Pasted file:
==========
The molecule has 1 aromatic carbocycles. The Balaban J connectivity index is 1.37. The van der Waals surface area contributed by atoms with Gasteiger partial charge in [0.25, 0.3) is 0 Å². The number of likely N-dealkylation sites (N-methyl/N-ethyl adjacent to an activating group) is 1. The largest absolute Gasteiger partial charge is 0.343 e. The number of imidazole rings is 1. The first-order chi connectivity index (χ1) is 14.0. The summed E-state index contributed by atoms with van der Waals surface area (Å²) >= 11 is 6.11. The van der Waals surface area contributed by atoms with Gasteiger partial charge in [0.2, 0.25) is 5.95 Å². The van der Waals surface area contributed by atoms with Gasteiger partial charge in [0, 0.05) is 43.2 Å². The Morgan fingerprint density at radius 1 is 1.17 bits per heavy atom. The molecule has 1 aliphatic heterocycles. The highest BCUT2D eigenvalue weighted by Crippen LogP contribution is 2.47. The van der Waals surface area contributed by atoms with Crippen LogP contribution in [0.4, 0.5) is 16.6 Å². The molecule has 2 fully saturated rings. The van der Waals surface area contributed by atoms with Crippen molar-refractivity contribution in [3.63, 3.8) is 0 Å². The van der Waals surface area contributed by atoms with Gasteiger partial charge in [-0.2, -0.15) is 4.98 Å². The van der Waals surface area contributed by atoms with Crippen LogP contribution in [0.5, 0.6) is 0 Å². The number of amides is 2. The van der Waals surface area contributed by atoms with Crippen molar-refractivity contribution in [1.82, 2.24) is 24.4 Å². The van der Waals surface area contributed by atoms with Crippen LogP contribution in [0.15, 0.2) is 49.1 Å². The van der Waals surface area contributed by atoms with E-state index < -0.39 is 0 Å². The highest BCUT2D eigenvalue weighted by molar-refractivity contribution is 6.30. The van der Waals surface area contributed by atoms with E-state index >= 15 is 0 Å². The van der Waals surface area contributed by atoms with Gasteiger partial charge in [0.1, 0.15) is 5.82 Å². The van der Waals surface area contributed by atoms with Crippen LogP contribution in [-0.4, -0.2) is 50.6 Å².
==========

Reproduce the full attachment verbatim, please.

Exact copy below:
The molecule has 1 aromatic carbocycles. The Balaban J connectivity index is 1.37. The van der Waals surface area contributed by atoms with Gasteiger partial charge in [0.25, 0.3) is 0 Å². The number of likely N-dealkylation sites (N-methyl/N-ethyl adjacent to an activating group) is 1. The largest absolute Gasteiger partial charge is 0.343 e. The number of imidazole rings is 1. The first-order chi connectivity index (χ1) is 14.0. The summed E-state index contributed by atoms with van der Waals surface area (Å²) >= 11 is 6.11. The van der Waals surface area contributed by atoms with Gasteiger partial charge in [0.2, 0.25) is 5.95 Å². The van der Waals surface area contributed by atoms with Gasteiger partial charge in [0, 0.05) is 43.2 Å². The Morgan fingerprint density at radius 1 is 1.17 bits per heavy atom. The molecule has 1 aliphatic heterocycles. The highest BCUT2D eigenvalue weighted by Crippen LogP contribution is 2.47. The van der Waals surface area contributed by atoms with Crippen LogP contribution in [0.4, 0.5) is 16.6 Å². The molecule has 2 fully saturated rings. The van der Waals surface area contributed by atoms with Crippen molar-refractivity contribution in [3.63, 3.8) is 0 Å². The van der Waals surface area contributed by atoms with Gasteiger partial charge in [-0.2, -0.15) is 4.98 Å². The van der Waals surface area contributed by atoms with Crippen LogP contribution in [0.5, 0.6) is 0 Å². The number of amides is 2. The van der Waals surface area contributed by atoms with Crippen molar-refractivity contribution in [1.82, 2.24) is 24.4 Å². The van der Waals surface area contributed by atoms with Crippen LogP contribution in [0.15, 0.2) is 49.1 Å². The van der Waals surface area contributed by atoms with E-state index < -0.39 is 0 Å². The highest BCUT2D eigenvalue weighted by molar-refractivity contribution is 6.30. The van der Waals surface area contributed by atoms with E-state index >= 15 is 0 Å². The van der Waals surface area contributed by atoms with Gasteiger partial charge in [0.1, 0.15) is 5.82 Å². The van der Waals surface area contributed by atoms with Crippen LogP contribution in [-0.4, -0.2) is 50.6 Å².